Furthermore, in our survey there was a significant difference between household incomes and how frequently successful students were given chores. Generally, the lower the household income the more likely a student would be to complete 15+ hours of chores per week. Students in households earning between $34,500 and $49,999 were given 15+ hours of chores 24% of the time. On the other hand, 3% of students in households with incomes of $200,000 or more were expected to complete 15+ hours of chores.
So, what do we already understand about the link between chores and academic success? Well, according to both Julie Lythcott-Haims, former Dean of Freshmen at Stanford University, and the Harvard Grant Study that she based her research on, becoming a successful adult begins with chores.2 During her TED Talks Live event, she spoke on the importance of children learning to contribute to success by doing chores and how it leads to not only a more successful life, but a happier one as well.3
The results from our question, “to what extent did you do household chores in high school?,” brings up two additional questions: the impact of parent or guardian expectations on success and whether household income influences performance.
How Parents Impact Their Child’s Success as a Student
Is there a connection between student success and whether a parent or guardian completed university or college? Based on the responses we received, there is. Of the students surveyed who had a mother that achieved a high level of education, 55% earned a GPA of 3.6 or higher. Additionally, 71% received a B+ average or greater in school.
There’s also evidence that college or university educated mothers motivate their children to participate in higher education. Of the students surveyed, 77% were expected to go to college, and the same amount was encouraged to succeed in school. Mothers in this category also took academic success into their own hands, with 20% personally tutoring their children, and 22% providing supplementary academic support.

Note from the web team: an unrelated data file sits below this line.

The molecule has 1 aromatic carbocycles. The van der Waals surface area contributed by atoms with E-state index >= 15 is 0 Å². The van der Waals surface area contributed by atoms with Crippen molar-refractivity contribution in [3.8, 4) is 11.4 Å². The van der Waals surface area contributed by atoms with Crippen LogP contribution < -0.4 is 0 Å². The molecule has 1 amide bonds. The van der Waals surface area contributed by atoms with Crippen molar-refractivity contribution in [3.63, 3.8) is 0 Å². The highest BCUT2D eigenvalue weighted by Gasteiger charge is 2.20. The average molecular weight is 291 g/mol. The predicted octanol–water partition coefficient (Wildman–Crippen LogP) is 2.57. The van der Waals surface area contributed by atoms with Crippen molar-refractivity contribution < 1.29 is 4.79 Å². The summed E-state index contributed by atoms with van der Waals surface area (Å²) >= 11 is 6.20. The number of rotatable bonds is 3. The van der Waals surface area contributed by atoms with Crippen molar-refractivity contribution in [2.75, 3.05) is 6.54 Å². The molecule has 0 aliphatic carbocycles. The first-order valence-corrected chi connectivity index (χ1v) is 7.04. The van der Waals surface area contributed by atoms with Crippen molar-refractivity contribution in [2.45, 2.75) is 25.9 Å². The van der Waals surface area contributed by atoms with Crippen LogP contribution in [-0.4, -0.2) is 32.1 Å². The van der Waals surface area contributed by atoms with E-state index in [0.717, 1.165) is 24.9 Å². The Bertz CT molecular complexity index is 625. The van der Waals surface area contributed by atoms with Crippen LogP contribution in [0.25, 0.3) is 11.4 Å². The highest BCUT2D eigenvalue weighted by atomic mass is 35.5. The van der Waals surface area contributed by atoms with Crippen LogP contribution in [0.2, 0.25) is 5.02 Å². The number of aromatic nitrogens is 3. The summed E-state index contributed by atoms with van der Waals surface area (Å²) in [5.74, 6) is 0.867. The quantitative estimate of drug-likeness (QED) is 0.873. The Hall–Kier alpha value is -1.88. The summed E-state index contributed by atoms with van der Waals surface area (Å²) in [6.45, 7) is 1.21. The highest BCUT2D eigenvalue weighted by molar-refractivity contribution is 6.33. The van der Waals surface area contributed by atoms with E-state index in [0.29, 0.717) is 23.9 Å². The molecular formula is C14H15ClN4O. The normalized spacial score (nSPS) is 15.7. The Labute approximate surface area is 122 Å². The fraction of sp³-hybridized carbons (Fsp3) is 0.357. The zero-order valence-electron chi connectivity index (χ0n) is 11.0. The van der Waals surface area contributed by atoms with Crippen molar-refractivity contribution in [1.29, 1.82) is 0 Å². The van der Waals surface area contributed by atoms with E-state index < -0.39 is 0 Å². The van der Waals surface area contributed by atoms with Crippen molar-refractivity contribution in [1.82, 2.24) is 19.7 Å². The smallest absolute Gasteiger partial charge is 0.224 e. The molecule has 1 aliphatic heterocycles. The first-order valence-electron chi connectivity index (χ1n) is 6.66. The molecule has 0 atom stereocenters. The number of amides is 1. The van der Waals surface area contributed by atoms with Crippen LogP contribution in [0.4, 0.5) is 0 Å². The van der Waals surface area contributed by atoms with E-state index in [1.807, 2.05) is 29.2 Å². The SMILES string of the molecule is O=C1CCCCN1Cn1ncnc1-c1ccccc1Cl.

What previous information suggests a link between student success and the academic success of their parents or guardians? There are two major studies that found a correlation between a parent’s education level and children’s academic success. The first, led by University of Michigan psychologist Sandra Tang, found that mothers who finished high school or college have a greater chance to raise children that do the same.4 The second study was conducted by Eric Dubow, a Bowling Green University psychologist. He found a relationship between a parent’s education level when a child is 8 years old and the child’s educational and occupational success 40 years later.5
The connection between a parent’s academic success and their child’s success is interesting, but there could also be more at play. Previously, you learned a statistic from our survey where 77% of high achieving parents encouraged their children to succeed in school. Could it be that student success is influenced not by what the parent achieved, but instead due to expectations? Here are some things that students who were expected to go to college by their parents or guardians have in common.
Looking at those surveyed, 96% of students whose parents expected them to complete college or university did so. A majority of 53% obtained a GPA of 3.6 or higher, with 73% of students in this category achieving a B+ grade average or better. Slightly over one-third of the students who were expected to go to college achieved an A or A+ grade average. Additionally, 64% of students motivated to go to school by their parents got into the college that was their first choice.
Based on our survey, simply expecting your child to complete college or university is a strong indication that he or she will eventually graduate. This falls perfectly in line with a psychology finding known as the Pygmalion effect. Essentially, the Pygmalion effect suggests that what a parent expects of their child will come to be a self-fulfilling prophecy. Thus, if you set an expectation for your child to go to college and exceed, you’ll likely promote positive educational habits.6
Whether a child receives encouragement to succeed by his or her parents is another factor that impacts whether a student is successful. It turns out that the academic results of students who are expected to go to college isn’t much different from those who are encouraged to succeed. However, there are a few surprising differences between students that fall within either category.
First, students that are encouraged to succeed in school graduate less often than those who are expected to complete school. 67% of students who are encouraged to succeed in school will graduate from college or university, compared to 96% who are expected to complete college. Second, of those who are given encouragement, 54% will obtain a GPA of 3.6 or higher. Compare that with 53% of students that obtain a GPA of 3.6 or higher in the expected to complete college or university group.